The Fruit and Vegetable Prescription Program (FVRx) is a nationally-recognized program by Wholesome Wave under which a doctor and nutritionist assess the health and nutritional habits of patients and families at risk for obesity and give patients “prescriptions” to consume more fruits and vegetables. FVRx patients at the two hospitals will then receive Health Bucks, which are coupons from the Human Resources Administration and the Health Department that can be redeemed for fruit and vegetables at all New York City farmers markets.
Patients return to the hospital monthly to meet with their doctor, renew their fruit and vegetable prescriptions, have their weight and body mass index (BMI) evaluated, and receive nutritional counseling leading to self-management goals for healthy eating. Each hospital will attempt to enroll up to 70 patients who will remain in the program for at least four months. Patients in the program receive Health Bucks in the amount of one dollar per day for themselves and their family members, so a patient with a family of four would receive $28 worth of Health Bucks per week. This new public-private partnership with HHC has been made possible by a $250,000 grant from the Laurie M. Tisch Illumination Fund.
“The Bloomberg administration has been a national leader in providing access to fresh, healthy and affordable food. Healthy eating and wellness go hand in hand, so GrowNYC is proud to partner with a number of hospitals in the city to host farmers markets –it’s a natural fit,” said executive director of GrowNYC Marcel Van Ooyen. “Increasing the availability of fresh fruits and vegetables is a help to the city residents’ overall health, and it feeds the local economy be keeping farmland in agricultural production.”
Results from Wholesome Wave 2012 pilot from communities where FVRx programs were launched in California, Connecticut, Maine, Massachusetts, New Mexico, Rhode Island, Texas, and Washington, D.C. indicated that the majority of patients increased fruit and vegetable consumption, made repeated visits to the farmers markets, and continued regular visits to the doctor. New and repeat customers also drove significant sales for the farmers markets. Fifty-three percent of families came to the farmers market eight or more times during the FVRx season. Participants also increased knowledge about their neighborhood farmers markets, where to buy locally grown produce, and the importance of fruits and vegetables in their diet.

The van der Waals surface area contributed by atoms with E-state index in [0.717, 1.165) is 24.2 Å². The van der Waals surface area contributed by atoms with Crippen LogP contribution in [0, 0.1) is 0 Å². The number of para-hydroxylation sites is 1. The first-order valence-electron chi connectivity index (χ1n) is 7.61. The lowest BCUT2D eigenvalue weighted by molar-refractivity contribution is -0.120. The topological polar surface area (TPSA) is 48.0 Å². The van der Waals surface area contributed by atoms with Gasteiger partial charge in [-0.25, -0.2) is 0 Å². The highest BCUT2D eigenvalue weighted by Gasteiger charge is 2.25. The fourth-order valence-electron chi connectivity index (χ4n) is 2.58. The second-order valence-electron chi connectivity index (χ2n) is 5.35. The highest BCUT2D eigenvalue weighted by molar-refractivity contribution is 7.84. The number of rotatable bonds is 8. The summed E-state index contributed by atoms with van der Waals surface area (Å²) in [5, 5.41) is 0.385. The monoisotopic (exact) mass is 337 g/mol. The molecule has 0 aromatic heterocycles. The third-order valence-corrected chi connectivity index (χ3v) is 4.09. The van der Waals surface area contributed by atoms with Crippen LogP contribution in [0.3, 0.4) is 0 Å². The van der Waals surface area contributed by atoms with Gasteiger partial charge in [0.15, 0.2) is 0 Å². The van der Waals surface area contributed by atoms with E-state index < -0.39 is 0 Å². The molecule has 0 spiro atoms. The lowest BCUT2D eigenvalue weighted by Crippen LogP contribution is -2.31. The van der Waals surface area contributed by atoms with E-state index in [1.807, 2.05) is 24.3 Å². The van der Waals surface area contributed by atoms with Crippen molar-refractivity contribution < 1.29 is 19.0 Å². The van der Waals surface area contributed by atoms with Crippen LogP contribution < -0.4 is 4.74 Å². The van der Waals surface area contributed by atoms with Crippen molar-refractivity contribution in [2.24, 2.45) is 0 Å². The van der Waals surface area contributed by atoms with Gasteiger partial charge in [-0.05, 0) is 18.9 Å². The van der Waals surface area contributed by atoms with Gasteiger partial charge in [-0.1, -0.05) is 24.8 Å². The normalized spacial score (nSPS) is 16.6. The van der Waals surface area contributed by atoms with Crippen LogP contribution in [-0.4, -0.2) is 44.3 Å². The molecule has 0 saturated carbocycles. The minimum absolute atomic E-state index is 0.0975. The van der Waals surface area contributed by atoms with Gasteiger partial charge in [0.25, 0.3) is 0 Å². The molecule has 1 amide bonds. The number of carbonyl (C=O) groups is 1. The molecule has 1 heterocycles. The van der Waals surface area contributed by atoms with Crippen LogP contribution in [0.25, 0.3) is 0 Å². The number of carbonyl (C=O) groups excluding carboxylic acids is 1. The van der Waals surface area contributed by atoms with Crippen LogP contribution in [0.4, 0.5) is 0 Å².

This will also be the first year of the Come See What’s Cookin’, Kids program, which provides free and fun food-based nutrition activities for children under 6 and their caregivers at select farmers markets and is funded by the Doris Duke Charitable Foundation. The Department of Health has been partnering with Women, Infants and Children (WIC) program clinics to help link low income families with small children to this nutrition education resource. Come See What’s Cookin’, Kids builds on the Health Department’s Stellar Farmers Markets program, which provides free cooking and nutrition classes for adults at select farmers’ markets across NYC. The program aims to increase nutrition knowledge and enhance skills in selecting, preparing and storing fresh seasonal produce. The program operates at 21 markets this summer up from 19 last year when the program reached more than 40,000 SNAP-eligible New Yorkers. Attendees of the Stellar Farmers Markets and Come See What’s Cookin’, Kids program receive Health Bucks coupons for participating in the classes.
Lincoln Medical Center and Harlem Hospital Center both serve populations with a high rate of obesity and met several criteria for the FVRx program, including proximity to farmers markets participating in the Health Bucks program. HHC hospitals host numerous farmers markets throughout the City in partnership with Harvest Home and Greenmarket. Shoppers can pay for their fresh fruits and vegetables using EBT cards (food stamps), Health Bucks, Green Checks, Senior Farmers Market Nutrition Program (FMNP) coupons or WICcoupons.
The following are locations and times of farmers markets at HHC facilities:
Metropolitan Hospital Center: Market located at 99th street and Third Avenue. Open now to Nov.15. Fridays 8 AM – 4 PM.
Harlem Hospital: Lenox Avenue between 136 and 137 Streets. Open now to Nov. 15. Fridays 8 AM -4 PM.
Jacobi Medical Center: Market located at 1400 Pelham Parkway, on the new Jacobi Pedestrian Mall directly in front of the hospital. Open now to Thanksgiving. Tuesdays 8 AM – 4 PM.
North Central Bronx Hospital: Market located at the corner of Mosholu Parkway North and Jerome Avenue. July 10 to Thanksgiving. Wednesdays 8 AM – 6 PM.
Lincoln Medical Center: Market located on 149th Street, adjacent to the hospital, between Morris and Park Avenue. Open now to Nov. 22. Tuesdays and Fridays 8 AM – 3 PM.
Coney Island Hospital: Market located at 2100 Ocean Parkway between Ave. Z and Shore Rd. Open now to November. Fridays 8 AM – 4 PM.. Queens
Queens Hospital Center: Market located at 164th street and 82nd road, sidewalk pavilion under the east bridge. All year round. Thursdays 8 AM – 4 PM.
Elmhurst Hospital Center: Market located at 41st Avenue between 80th and 81st streets. Now to Nov. 26. Tuesdays 8 AM – 4 PM.
To find a farmers market near you, visit nyc.gov and search farmers markets